22. Will I need a special type of mattress on my bed? No. Most individuals have an adequate mattress on their bed. Occasionally a hospital bed may be helpful if the physical environment at home makes use of the regular bedroom and bed temporarily difficult.
23. How much experience will the person who is monitoring my spinal cord function have? The spinal cord monitoring team at our 3 hospitals consists of 8 full-time highly skilled individuals who as a group monitor over 1200 surgeries per year.
24. What is a "wake up" test and when is it performed? Essential to a successful spine surgery is the absence of any adverse neurological outcome during or after surgery. Spinal cord monitoring is extremely accurate in identifying neurological deficits (>99%) during surgery, but there are some individuals in whom spinal cord monitoring is suboptimal or unobtainable. In these cases, a “wake up” test is used in which the patient’s anesthesia is temporarily lightened during surgery so that, while following verbal commands, the arms and legs can be actively moved by the patient. After neurological function has been assessed the patient’s anesthesia is deepened back to the routine level of anesthesia. Due to the type of anesthetic agents used, patients typically have no recall of the wake-up test after surgery.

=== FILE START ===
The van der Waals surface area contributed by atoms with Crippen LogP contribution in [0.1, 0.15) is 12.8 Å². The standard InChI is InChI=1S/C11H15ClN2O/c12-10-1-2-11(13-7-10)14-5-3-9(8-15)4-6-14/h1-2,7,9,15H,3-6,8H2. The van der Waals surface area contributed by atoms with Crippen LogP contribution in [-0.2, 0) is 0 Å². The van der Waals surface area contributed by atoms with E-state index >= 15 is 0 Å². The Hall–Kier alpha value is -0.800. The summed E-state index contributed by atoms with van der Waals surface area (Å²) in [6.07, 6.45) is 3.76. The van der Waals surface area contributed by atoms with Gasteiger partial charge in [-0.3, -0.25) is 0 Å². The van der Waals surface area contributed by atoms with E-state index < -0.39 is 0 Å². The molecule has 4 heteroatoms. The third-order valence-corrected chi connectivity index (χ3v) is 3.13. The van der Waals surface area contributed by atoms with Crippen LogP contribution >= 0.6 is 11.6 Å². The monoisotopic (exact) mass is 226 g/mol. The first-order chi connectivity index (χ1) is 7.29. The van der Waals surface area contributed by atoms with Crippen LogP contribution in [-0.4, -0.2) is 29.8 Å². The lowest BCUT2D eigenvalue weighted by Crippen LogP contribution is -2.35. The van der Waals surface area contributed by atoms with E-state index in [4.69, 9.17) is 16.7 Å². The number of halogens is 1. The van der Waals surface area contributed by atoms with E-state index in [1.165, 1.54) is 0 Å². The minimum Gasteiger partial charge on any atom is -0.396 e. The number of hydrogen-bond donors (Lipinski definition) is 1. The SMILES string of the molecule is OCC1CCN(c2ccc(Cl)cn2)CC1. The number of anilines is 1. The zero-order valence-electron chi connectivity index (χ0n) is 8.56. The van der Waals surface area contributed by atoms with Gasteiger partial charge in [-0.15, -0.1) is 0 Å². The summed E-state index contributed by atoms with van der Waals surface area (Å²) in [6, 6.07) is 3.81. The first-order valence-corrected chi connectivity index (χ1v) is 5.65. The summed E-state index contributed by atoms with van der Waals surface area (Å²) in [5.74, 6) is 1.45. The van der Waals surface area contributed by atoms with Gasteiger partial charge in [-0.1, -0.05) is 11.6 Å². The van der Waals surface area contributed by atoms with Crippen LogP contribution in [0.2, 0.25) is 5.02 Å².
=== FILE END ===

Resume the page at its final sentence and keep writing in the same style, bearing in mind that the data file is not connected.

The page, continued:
25. I want my rib hump corrected. How is this done? The correction of the scoliosis is achieved by several inter-related techniques during the surgery which can also secondarily decrease the rib hump. If the rib hump is perceived as a significant part of the overall deformity a “derotation maneuver” can be additionally performed which directly corrects the abnormal scoliotic spinal rotation and thereby decrease the rib hump significantly.